They’re Out There

Yes, vampires really do exist.

They go by a variety of names: human vampires, real vampires, real-life vampires. There are actual vampire scholars, who study the habits and lifestyles of these communities of people. There are organized groups that go by official names, like Atlanta’s Vampire Alliance, and websites to guide you through the process of figuring out if you really are a vampire. For human vampires, blood consumption is a choice, not a genuine biological need (although some claim that it is). The real-life vampire may be your next door neighbor, your girlfriend’s sister, or your child’s teacher. Some may walk the streets of New Orleans openly sporting fangs, whereas vampires living in a place like Albuquerque may not be quite so obvious. The demographics are not what you might think. But yes, they really are out there.

According to John Edgar Browning, a vampire scholar who has spent many years researching communities of the sanguinarians and their lifestyles, some vampires are so well organized they live in communal style with hierarchical structures involving elders and leaders and other members. Other vampires may be more individualistic.


Most within the community do not associate or keep up with pop-culture examples. Real-life vampirism doesn’t occur in the way of The Vampire Diaries, The Originals, or Twilight–there is no killing associated with the practice–and members insist that the participants are willing and the bloodletting and consequent consumption is safe. In most cases, there is no biting. And the neck is not the target zone. Too many arteries. There are those who feed upon blood and those who feed upon “psychic energy,” but for those that choose the blood route, there are procedures–documentation to show healthy blood before incisions are made upon areas of the body that pose no threat.


In a 2015 article in The Guardian, Interview with a real-life vampire, Kim Wall interviews Merticus, a vampire and member of Atlanta’s Vampire Alliance, who claims to have been in the life since 1997. Merticus admits that vampirism is undeniably predatory but claims that many real-life vampires need blood in order to maintain energy levels. However, an upstanding member of sanguinarian society has an understanding of ethics and concern for the welfare of blood donors. It’s also desirable to find what he calls a “steady donor.”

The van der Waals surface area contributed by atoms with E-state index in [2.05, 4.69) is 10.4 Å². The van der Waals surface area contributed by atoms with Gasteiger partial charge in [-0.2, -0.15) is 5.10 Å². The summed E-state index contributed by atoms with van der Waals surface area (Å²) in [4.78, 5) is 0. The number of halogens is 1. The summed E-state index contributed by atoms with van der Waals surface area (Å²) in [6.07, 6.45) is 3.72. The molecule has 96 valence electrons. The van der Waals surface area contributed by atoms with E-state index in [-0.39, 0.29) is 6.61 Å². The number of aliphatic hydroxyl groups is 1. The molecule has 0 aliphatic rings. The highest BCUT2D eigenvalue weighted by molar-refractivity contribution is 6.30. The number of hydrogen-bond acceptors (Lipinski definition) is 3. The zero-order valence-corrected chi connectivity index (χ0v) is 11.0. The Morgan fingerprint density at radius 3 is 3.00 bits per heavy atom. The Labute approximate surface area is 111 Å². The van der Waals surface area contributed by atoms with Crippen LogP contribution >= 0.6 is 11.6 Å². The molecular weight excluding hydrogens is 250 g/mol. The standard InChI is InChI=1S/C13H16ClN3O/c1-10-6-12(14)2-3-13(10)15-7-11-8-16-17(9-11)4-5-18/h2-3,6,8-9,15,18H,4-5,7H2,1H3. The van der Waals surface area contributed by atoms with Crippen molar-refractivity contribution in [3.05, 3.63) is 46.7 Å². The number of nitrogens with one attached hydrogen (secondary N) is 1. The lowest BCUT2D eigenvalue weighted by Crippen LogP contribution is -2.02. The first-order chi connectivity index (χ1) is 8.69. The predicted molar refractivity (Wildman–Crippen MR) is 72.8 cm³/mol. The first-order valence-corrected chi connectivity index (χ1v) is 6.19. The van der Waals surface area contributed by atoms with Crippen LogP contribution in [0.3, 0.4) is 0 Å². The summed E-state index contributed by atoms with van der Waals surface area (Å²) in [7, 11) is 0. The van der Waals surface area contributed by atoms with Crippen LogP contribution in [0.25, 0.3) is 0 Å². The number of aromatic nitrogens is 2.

I’ll be featuring more about real-life vampires in the next couple of blog posts. There are far too many interesting facts to divulge in one feature. Stay tuned for more fang-tastic information about the real vampires.

A scene from one of my favorite vampire shows–Being Human (UK) Warning: A little bit of language in this one.

Have you ever met a real vampire?


6 thoughts on “They’re Out There”

  1. I can easily imagine someone having a desire to drink blood; both from indescribable biological urge or through mental belief/reasoning.

    I think what would be interesting to discover, is how many people follow this instinct, without ever hearing or knowing of Vampires, in any way.

    I’m sure we’ve all heard of pregnant ladies craving strange things; dirt, metal, certain foods etc, and this is partly why I can understand it from a biological point of view. Sometimes the body needs things, and manifests this desire in ‘strange’ ways.

    But in a long term manner, perhaps it goes more behavioural. It’s certainly interesting because some imagine Vampires as high born elite, others as monstrous horrors. If we can see through this varied perception, we could get a true insight on the reasons for it.

    Liked by 1 person

    1. I was interested to see just how many articles about this subject there were on the internet. It makes for fascinating subject matter, and I think you’re right. There are probably many who do this and don’t even think of themselves as “vampires.” I think the urge you’re talking about is called pica–an appetite for non-nutritive substances.

      Liked by 1 person

Leave a Reply

Fill in your details below or click an icon to log in: Logo

You are commenting using your account. Log Out /  Change )

Google photo

You are commenting using your Google account. Log Out /  Change )

Twitter picture

You are commenting using your Twitter account. Log Out /  Change )

Facebook photo

You are commenting using your Facebook account. Log Out /  Change )

Connecting to %s